Originally, I was going to be writing a piece about the Atlanta Hawks, and how they were surprising everyone by sitting atop of the Eastern Conference. Then it happened. Allen Iverson has announced that he is retiring from the NBA after 13 seasons. I have mentioned A.I in a number of previous posts, and I am a big fan of the 6′ guard, all the way back to his days in Philadelphia. I just think it’s a shame it had to end this way, with Iverson essentially ostracised from the league, unable to find a club after walking out on Memphis over a week ago.
Iverson has released this statement today:
TO ALL OF MY FANS:
I would like to announce my plans to retire from the National Basketball Association. I always thought that when I left the game, it would be because I couldn’t help my team the way that I was accustomed to. However, that is not the case.
I still have tremendous love for the game, the desire to play, and a whole lot left in my tank. I feel strongly that I can still compete at the highest level.
Stepping away from the game will allow me to spend quality time with my wife and kids. This is a reward that far exceeds anything that I’ve ever achieved on the basketball court. I have prayed for this day and I see it as my greatest gift.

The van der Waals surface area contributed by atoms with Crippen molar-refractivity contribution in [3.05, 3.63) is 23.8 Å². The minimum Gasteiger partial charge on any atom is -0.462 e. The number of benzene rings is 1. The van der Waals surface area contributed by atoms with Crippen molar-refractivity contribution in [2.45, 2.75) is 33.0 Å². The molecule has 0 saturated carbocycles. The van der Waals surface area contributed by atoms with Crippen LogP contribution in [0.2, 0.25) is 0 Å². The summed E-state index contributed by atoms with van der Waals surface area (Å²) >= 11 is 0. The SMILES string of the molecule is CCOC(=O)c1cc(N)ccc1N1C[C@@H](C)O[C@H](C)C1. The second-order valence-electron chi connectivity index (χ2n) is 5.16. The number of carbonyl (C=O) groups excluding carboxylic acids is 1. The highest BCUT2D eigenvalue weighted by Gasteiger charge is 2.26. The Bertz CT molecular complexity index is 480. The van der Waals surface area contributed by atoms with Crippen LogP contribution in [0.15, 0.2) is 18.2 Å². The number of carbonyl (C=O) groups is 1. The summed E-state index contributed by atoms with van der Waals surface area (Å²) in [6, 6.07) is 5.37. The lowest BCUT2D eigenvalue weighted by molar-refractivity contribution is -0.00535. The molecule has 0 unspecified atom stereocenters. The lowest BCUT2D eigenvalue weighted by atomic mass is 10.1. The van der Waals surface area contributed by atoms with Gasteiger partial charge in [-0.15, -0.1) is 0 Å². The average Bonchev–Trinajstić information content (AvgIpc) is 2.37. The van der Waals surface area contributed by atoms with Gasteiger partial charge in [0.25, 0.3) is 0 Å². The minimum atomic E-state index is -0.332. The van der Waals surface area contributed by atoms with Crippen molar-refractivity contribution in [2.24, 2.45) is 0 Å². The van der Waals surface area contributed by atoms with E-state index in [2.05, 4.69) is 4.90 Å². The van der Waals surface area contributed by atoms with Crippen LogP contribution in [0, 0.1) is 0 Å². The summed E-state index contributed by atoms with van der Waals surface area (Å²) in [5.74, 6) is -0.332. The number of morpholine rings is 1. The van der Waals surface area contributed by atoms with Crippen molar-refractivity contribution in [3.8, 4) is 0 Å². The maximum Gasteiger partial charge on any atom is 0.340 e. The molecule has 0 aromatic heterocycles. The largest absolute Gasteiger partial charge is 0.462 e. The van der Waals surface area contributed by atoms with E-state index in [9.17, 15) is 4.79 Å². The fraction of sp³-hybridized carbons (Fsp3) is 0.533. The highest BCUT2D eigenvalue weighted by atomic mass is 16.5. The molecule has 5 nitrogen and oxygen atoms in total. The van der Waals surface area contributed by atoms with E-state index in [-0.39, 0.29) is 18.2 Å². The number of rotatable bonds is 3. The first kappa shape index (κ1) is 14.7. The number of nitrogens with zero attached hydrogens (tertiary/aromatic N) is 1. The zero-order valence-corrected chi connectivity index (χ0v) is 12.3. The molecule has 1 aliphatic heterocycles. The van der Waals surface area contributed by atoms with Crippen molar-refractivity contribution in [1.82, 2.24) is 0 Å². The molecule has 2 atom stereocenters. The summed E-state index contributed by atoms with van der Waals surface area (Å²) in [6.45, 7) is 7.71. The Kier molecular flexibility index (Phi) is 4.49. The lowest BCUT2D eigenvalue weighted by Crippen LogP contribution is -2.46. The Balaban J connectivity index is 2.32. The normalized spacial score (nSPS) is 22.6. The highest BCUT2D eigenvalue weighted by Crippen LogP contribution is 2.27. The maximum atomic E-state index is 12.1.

I want to thank the people of Reebok International Ltd., for always allowing me to be me and for supporting me my whole career through all the ups and downs. I have enjoyed 13 wonderful seasons in the NBA, and I am grateful.
I want to first acknowledge my fans everywhere, who have been with me throughout my entire career. Without you, there would be no me. You should all know that I appreciate your support from the bottom of my heart. Thank you!
To Michael Jordan, Magic Johnson, Isiah Thomas, Charles Barkley and Larry Bird, you guys gave me the vision to play the game that will be forever in my heart.
To my Mom, who encouraged and inspired me to play every day, and to all of my family and friends who stood by me from the beginning. Thank you!
To my high school coach, Michael Bailey, Coach John Thompson at Georgetown University, Coach Larry Brown and to all of my other coaches, teammates, administrators, owners and staff who’ve been a part of my career, Thank you as well!
I’d like to give a special thanks to the people of Memphis. I never played a home game for your beloved Grizzlies, but I want you to know how much I appreciate the opportunity given me by a great owner in Michael Heisley, and the support of the city. I wish the Memphis Grizzlies’ organization all of the success that the game has to offer.